The regret he feels for his actions is what leads him into the subplot of the young Korean woman, played adequately by Kpop star Ahn So-hee, who can't hope to measure up to the film's seasoned lead. Helping here recover her savings may offer some form of absolution for Lee's character.

A Single Rider is likely to be appreciated by its intended audience, even if it's not a very big one these days, as feature melodrama (as opposed to that seen on TV) seems to have lost favor with Korean viewers. However, due to its delicate tone and slight narrative, even fans may not recall this quiet little work long after seeing it. 

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February 24, 2017

New movies to battle out for weekend box office

This image, provided by Warner Bros. Korea, is a poster "A Single Rider." (Yonhap)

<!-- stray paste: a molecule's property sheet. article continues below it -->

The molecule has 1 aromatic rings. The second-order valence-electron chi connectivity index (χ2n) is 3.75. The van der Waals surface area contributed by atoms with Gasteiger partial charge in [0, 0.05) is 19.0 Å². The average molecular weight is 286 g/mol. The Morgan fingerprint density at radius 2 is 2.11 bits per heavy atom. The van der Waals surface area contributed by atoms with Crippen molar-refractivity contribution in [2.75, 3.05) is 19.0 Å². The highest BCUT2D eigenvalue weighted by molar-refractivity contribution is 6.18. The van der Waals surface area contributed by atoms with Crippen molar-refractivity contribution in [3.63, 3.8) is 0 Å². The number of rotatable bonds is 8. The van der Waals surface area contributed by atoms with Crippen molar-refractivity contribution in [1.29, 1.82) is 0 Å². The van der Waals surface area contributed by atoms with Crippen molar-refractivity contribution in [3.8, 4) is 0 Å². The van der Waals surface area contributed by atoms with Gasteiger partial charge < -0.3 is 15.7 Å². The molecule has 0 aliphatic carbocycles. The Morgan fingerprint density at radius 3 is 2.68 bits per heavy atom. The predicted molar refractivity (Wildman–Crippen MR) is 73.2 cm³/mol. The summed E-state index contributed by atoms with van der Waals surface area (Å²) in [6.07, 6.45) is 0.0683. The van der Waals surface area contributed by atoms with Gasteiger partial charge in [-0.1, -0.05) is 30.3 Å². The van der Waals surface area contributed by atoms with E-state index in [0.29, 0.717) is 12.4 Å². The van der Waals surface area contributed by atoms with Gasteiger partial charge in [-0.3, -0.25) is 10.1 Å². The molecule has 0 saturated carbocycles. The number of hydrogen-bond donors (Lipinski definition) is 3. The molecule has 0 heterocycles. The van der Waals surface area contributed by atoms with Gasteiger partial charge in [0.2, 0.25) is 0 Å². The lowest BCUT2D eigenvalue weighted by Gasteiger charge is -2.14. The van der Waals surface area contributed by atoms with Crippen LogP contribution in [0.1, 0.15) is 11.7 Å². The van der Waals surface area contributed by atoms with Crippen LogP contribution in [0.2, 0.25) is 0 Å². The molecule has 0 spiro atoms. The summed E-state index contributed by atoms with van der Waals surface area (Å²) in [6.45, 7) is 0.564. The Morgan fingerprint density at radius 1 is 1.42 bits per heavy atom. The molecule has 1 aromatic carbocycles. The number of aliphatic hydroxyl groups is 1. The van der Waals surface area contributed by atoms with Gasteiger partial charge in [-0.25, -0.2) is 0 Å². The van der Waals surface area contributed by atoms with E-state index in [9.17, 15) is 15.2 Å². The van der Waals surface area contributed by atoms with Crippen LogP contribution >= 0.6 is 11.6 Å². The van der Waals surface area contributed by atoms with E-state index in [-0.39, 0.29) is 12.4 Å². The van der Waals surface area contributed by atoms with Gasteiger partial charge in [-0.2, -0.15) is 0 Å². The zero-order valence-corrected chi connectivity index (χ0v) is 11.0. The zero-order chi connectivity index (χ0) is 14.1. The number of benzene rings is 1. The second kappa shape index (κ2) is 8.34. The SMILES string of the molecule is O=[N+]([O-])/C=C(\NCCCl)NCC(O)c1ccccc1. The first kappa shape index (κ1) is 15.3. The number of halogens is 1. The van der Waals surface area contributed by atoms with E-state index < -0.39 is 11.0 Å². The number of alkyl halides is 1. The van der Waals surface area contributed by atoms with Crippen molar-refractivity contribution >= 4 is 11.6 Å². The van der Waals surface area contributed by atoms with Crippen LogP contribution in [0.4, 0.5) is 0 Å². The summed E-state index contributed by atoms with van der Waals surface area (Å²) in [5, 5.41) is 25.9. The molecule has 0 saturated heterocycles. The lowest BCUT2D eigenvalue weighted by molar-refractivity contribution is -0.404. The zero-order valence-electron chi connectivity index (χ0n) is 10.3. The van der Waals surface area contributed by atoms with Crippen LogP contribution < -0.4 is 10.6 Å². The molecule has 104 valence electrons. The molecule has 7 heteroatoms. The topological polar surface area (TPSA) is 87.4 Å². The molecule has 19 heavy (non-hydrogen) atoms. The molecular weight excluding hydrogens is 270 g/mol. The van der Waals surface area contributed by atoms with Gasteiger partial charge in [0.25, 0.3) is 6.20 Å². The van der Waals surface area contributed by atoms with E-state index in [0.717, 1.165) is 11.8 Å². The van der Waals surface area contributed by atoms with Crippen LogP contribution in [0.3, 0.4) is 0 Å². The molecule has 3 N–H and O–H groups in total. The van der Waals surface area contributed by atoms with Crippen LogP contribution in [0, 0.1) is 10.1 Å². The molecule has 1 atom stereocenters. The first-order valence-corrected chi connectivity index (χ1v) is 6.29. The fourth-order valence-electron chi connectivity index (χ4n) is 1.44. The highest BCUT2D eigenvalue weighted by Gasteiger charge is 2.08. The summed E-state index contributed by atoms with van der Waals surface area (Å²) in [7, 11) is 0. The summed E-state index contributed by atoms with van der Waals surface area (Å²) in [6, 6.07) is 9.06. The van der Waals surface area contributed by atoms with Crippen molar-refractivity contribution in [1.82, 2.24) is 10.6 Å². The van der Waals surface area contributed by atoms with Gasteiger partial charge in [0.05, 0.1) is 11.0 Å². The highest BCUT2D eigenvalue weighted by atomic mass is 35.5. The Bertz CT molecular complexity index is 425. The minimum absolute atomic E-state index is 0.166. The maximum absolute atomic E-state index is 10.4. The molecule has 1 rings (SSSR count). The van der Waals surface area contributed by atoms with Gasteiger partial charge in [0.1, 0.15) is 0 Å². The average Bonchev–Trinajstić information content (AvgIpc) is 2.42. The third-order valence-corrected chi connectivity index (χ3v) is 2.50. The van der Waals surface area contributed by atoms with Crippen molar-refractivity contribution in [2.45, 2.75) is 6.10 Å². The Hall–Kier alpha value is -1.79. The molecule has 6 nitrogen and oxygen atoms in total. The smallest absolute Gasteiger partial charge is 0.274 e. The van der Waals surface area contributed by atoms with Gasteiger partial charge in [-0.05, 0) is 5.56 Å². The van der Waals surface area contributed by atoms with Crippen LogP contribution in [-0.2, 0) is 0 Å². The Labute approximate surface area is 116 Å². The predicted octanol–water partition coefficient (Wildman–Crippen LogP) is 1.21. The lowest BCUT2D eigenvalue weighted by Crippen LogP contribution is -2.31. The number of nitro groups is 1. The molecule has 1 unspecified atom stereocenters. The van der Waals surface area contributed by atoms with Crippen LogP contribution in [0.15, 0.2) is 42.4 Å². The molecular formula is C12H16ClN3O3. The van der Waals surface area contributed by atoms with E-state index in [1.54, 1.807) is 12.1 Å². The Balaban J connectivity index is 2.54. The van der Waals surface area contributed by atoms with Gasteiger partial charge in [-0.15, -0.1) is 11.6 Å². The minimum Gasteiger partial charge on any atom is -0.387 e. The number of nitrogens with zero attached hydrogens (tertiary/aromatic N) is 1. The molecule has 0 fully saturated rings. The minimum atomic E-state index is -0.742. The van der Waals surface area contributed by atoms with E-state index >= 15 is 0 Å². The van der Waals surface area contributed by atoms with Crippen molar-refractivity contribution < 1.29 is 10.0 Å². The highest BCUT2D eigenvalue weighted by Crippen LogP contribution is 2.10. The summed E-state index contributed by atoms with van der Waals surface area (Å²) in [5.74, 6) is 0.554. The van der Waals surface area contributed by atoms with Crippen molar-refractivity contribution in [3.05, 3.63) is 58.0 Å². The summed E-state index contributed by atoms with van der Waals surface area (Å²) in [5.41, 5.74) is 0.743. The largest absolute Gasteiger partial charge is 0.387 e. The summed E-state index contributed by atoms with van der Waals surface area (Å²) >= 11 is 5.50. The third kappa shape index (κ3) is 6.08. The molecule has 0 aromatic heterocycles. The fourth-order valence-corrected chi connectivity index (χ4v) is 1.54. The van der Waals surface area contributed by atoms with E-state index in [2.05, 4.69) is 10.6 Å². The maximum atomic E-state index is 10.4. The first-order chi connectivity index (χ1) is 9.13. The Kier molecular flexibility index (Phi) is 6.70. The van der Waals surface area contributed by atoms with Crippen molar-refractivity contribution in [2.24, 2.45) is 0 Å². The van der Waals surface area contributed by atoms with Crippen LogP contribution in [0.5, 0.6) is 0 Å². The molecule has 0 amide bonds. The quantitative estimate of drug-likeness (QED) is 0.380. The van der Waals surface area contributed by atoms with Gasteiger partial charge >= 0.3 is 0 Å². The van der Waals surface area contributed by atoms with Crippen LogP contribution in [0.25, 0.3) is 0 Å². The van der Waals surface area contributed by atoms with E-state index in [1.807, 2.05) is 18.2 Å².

This image, provided by Warner Bros. Korea, is a poster "A Single Rider." (Yonhap)

SEOUL, Feb. 24 (Yonhap) -- New movies of diverse genres including thriller, drama and action will compete for the top spot in the local box office this weekend, an official box-office tracker said Friday.

American psychological thriller "Split," which premiered here on Wednesday, topped the local box office on the day of its release and is riding a huge wave of popularity, according to Korean Film Council (KOFIC).

Helmed by director M. Night Shyamalan, the film follows a man with 23 different personalities who kidnaps three girls. Much attention has been drawn to whether the film will continue its reign over the weekend.

Three homegrown films are also set to attract moviegoers' attention.